3. Back when the family did a lot of travel on and around the Colorado Plateau, I used to play the “what can I eat, where can I shelter, what do I need to survive” game. This was just in my mind, and the results were mixed. To really hang in there for an extended period, I’d need edged tools, a metal cookpot, and extra clothes. We’re not even talking about first-aid stuff yet, although I’m familiar with some plants from that region that could provide some things, in a truly desperate situation. Around here? The lack of water will kill you. There’s no surface water unless you are really, really, really lucky AND know how to purify it. In both cases, with my coloring, a hat and long sleeves and long pants/skirts are survival equipment. Otherwise I’ll sunburn so badly that I’ll get sick, dehydrate, and the dude who TALKS IN ALL CAPS will show up. 😉

    1. Survival is very dependent on your knowledge. I could (at least, when I was younger) survive quite readily here in the Arizona desert, although I would move relatively quickly to get up into the Rim Country where it is much easier.
      I lived for a while in New Hampshire, though. Where I would have quite soon expired, even in the summer, much less the winter. Absolutely clueless on what, where, how (and NOT – lot of that in every environment).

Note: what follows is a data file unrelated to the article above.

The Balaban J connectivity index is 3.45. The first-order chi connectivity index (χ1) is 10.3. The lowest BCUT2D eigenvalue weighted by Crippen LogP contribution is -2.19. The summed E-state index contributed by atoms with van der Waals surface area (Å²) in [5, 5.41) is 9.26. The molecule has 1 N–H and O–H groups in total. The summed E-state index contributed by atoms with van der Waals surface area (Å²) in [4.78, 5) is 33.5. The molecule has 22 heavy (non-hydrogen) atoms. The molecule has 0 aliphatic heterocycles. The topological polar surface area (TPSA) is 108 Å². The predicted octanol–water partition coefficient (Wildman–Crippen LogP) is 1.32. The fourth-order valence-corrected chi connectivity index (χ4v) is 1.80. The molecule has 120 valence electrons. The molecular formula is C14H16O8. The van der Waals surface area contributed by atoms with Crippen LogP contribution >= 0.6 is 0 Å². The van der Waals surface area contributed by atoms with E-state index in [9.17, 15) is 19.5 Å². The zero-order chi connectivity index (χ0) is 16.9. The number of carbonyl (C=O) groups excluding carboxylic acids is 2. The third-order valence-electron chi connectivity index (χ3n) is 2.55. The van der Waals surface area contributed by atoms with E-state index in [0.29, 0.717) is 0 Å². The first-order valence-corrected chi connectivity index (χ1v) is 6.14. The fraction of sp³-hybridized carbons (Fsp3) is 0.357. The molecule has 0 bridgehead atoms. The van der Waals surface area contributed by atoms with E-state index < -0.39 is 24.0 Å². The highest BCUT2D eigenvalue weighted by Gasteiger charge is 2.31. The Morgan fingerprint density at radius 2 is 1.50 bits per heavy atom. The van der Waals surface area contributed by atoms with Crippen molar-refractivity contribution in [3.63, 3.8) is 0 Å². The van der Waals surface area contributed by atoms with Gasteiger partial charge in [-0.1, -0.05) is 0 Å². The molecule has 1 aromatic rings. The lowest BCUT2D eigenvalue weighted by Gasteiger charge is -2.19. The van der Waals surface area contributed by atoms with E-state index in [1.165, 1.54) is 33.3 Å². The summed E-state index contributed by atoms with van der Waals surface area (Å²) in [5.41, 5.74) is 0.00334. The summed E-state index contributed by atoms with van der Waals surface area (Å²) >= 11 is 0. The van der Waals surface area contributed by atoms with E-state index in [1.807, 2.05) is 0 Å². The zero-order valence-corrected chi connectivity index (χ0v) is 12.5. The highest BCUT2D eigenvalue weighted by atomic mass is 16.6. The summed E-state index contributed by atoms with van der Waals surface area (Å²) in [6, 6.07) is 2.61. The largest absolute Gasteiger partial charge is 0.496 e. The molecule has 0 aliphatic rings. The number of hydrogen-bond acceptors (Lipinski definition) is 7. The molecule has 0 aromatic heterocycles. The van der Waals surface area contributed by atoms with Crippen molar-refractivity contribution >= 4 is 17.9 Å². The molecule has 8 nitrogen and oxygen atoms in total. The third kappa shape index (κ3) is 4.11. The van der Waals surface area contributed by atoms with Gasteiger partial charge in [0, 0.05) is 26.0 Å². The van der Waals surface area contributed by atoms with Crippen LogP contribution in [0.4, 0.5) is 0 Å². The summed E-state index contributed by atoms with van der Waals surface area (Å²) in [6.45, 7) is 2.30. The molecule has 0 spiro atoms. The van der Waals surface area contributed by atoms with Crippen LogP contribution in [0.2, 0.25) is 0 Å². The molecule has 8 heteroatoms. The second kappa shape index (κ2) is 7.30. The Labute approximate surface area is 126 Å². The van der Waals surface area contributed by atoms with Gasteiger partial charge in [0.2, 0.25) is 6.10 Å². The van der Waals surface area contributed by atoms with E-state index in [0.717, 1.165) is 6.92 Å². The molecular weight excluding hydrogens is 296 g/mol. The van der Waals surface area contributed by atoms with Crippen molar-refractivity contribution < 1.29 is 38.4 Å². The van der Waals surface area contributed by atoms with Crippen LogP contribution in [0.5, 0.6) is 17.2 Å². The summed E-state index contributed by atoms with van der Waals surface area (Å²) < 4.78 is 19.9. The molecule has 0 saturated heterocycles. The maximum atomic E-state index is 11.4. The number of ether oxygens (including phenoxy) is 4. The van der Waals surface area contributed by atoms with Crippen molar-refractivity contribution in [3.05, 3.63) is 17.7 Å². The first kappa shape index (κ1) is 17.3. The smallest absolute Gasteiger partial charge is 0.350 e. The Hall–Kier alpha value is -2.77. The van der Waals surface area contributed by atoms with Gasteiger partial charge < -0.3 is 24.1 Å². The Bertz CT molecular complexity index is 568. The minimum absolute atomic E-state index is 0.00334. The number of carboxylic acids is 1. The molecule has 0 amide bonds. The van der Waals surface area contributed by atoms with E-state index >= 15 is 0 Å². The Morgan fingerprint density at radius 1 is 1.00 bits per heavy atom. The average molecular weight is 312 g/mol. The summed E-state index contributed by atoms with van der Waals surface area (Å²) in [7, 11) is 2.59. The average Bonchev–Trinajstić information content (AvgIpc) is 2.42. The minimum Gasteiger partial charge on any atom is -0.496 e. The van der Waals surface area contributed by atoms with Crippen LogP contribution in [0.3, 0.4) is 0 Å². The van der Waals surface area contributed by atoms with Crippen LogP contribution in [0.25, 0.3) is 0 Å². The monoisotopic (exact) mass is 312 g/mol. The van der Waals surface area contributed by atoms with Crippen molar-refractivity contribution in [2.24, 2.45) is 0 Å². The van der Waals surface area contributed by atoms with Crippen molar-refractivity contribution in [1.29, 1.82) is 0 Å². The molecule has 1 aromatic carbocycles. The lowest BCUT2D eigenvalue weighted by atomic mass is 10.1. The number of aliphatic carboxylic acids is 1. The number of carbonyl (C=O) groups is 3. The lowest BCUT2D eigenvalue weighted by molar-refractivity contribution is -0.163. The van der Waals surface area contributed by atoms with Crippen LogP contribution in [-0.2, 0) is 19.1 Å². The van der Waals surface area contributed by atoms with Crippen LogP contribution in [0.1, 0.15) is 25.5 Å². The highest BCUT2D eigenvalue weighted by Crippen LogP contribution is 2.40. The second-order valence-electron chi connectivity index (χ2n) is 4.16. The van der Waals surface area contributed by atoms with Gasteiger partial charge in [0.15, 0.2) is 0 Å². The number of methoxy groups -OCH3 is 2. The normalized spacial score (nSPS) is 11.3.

4. Raw survival stories are relatively rare for your reasons among others, Cedar. As for reality (what a concept!), the innumerable challenges to the lone human in the wilderness, bereft of handy equipment, are why the overwhelming majority of us stay close to “civilization” and one another — and why we honor the great explorers of whom history tells us. Even the toughest, best conditioned Special Forces warrior, if dropped completely unequipped into a jungle, wouldn’t be able to maintain his body weight.

    Two fictional yet more-or-less realistic stories of man barehanded against nature come to mind. One is a part of Olaf Stapledon’s novel Odd John. The other is a portion of Thomas T. Thomas’s novel An Honorable Defense, which is the first volume in the David Drake-sponsored series Crisis of Empire. Other than those, I’d say they’re pretty hard to come by.

    1. Probably the first “survival” story that I read was Heinlein’s “Tunnel In the Sky.” Some things now strike me as quite a bit lucky. Of course, the unlucky don’t survive to tell a tale, so there’s that…

  5. One reason why they are rare is that most people don’t move far from the situations where they can survive. Someone a thousand miles from civilization probably grew up learning how to live there.

  6. 75% of the planet is water, so he’s going to drown if he’s not amphibious
    8% of the land is desert
    another 8% is pretty swampy
    10% is icecap, split between land and water